9 comments:

  1. Edie and Warren, I love audio books and Warren's writing. my email godsfruit@juno.com Thank you for your generosity.

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  2. Mr. Adler ... I'm currently reading "Max Perkins, Editor of Genius" which the movie "Genius" is based upon. I've learned so much about the industry I've somehow managed to become a part of these past twenty years ... about those who paved the road before me (and us). Part of me wishes to have been a fly on the proverbial wall (or is it a proverbial fly on the office wall of Perkins at Scribners?) or to have somehow caught the genius eye of old Max himself. Then again, most of these writers didn't hit pay dirt until after they died. F. Scott Fitzgerald, for example, never knew that his Gatsby would be made into not only one, but two movies and that his work would become required reading in high schools across the U.S.

    So ... maybe not.

    We often say, "If only one person is changed," but really that's fluff. Sure, if one person is changed we can beam a little, but that's not what we really want, as you said. We hope ... we PRAY ... that someone will find a copy of our work in a used bookstore a hundred years from now and say to the one standing next to them, "Oh, my gosh... I can't believe I found this ... I've searched high and low for a copy of..."

    Instead we find our books in used bookstores TODAY and realize that the person whose name we inscribed on the title page thought getting a quarter or credit toward another book a better option than owning our blood, sweat, and tears.

    Oh, well ...

    I thoroughly enjoyed your piece here, especially when you drew "Ole Max" into it!

    And I thank you for your generosity: PenNhnd@aol.com

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  3. Yes, please send me a copy at yvonne@yvoneortega.com

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  4. Such a bittersweet reflection on the fading gleam of literary legacies. And so eloquently written. The songbird cannot remain silent for fear its song vanishes in the wind. Nor can a writer stifle her art. Countless story corpses lay buried in slush piles. Millions of books get stripped of their covers and returned naked to their houses. Our words might trickle away unnoticed. Time threatens to fade even our printed pages into illegible tomes. Whether a single human eye acknowledges our work, we must write. Words flow as our song, for that is how we were made. Though we care enough about our craft to serve with excellence, writers must not allow fickle marketplaces to paralyze their art. Thank you for persevering through the challenges and sharing your prose with the world. I appreciate your willingness to share precious words in this post and am grateful for the opportunity to receive your literary offer. humbleauthor@yahoo.com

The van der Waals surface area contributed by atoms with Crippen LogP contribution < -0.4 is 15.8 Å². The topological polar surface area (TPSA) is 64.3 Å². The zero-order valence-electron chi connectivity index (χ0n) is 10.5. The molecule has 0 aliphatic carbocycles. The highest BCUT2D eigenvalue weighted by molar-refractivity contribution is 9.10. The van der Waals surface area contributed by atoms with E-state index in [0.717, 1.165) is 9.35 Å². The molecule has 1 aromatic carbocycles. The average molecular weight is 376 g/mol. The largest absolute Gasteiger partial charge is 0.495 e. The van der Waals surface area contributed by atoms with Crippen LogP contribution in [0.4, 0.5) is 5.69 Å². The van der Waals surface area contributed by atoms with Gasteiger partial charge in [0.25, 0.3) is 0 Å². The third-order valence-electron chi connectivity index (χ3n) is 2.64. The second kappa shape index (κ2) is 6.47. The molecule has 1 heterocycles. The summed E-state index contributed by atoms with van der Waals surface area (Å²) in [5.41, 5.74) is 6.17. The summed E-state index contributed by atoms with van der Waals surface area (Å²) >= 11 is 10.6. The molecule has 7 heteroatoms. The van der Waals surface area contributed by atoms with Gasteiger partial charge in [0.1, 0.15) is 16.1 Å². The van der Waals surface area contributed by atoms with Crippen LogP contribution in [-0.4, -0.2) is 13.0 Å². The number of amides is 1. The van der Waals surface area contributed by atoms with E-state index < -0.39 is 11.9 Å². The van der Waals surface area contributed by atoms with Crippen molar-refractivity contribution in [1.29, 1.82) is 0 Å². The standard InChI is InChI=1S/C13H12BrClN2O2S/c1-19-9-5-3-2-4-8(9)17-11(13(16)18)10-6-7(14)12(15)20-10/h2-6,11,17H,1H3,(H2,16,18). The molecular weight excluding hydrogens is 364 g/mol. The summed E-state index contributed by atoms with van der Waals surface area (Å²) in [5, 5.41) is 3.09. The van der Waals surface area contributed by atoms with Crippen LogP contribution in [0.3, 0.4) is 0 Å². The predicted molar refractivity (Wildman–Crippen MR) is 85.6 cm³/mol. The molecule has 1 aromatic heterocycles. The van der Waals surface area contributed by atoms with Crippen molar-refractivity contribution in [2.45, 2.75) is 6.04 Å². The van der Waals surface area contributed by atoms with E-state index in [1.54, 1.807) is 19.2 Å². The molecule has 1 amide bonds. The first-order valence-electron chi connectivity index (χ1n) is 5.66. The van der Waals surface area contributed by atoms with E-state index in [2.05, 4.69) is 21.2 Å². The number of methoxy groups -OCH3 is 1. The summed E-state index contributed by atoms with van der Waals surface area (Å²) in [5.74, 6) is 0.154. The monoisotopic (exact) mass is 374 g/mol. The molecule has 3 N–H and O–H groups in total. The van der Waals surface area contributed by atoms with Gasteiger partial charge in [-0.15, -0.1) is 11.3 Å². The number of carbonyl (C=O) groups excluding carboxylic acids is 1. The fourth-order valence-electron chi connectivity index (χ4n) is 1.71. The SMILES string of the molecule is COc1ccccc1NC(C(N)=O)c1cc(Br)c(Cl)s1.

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  5. Please send me a code at respkaren@gmail.com. Thanks!

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  6. I must say it is a superb post.

    You might also want to meet the classic author duo L. Hart and Olivia Rupprecht who have already created a classic novel before: "THERE WILL BE KILLING".

    They are back with a bang with another novel which introduces the twist of murder and money in the most thrilling way that one could image.

    The new novel I am talking about is titled: "Making a Killing"

    In case you want to know a short description of the story, here lies the summary:
    The CIA’s most valuable assassin, Agent J.D. Mikel, wasn’t supposed to fall in love with anyone – especially not Kate Morningside, a woman coveted by another powerful world player. When Kate is kidnapped, J.D. is pulled into a dangerous game of cat and mouse, and one false move could cost him everything. Indeed, there are players – and then there are the masters who make the rules only to break them.
    It’s not an even match for those joining an epic search for Kate on a twisted dark hunt down the Mekong River in the midst of a bitterly disputed war: Izzy, a brilliant young psychiatrist assigned to the Army’s 8th Field Hospital and counting the days until he can return home; and his best friend Gregg, a gifted psychologist who served his time only to be driven back to Vietnam by his own inner demons and a rivalry with Mikel that burns as intensely as napalm.

    There are other wars within wars in turbulent 1970. From the CIA to the American mafia to an International cartel helmed by a master of the sadistic, all eyes are on Southeast Asia’s Golden Triangle. And when it comes to a certain cash crop flourishing under the dominion of the mysterious Poppy King, everyone wants a piece of the action. Money talks. The currency? Heroin. It’s a spinning maze of intrigue, politics, and mind games; a hotbed where sex, drugs, and Janis Joplin aren't always a beautiful thing. But even when no one turns out to be quite who or what they seem, one rule remains fast across the Devil’s chessboard: Winners live. Losers die.

    The sequel to the national bestseller THERE WILL BE KILLING, MAKING A KILLING artfully weaves a spellbinding tapestry of dark history, psychology, and seduction – the best and worst of our humanity . . . and the hunger of our hearts.

    In case you are being a bit too curious to know about the novel, take yourself through to the following page:
    http://thestoryplant.com/our-authors/ohn-l-hart-ph-d-and-olivia-rupprecht/our-authorsohn-l-hart-ph-d-and-olivia-rupprechtthere-will-be-killing/

    Thanks.

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  7. I enjoyed your post. "Genius" is a movie that I want to see. Reading your post has enticed me more. Thank you. I would like the audio version of your new book. My email address is sbaker2107@gmail.com

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  8. Oh that one of my books ended up alive and well long after I have cocked up my toes. I would love an audio copy of your book. Please send code to carvergirl@bellsouth.net Thanks and keep writing. It does the world no good if the words stay locked up in your head.

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  9. Would love a copy of your audio book if it's still available. Please send the code to: leezastetson @ aol.com (remove the spaces) Thank you! I know I'll enjoy it.

    ReplyDelete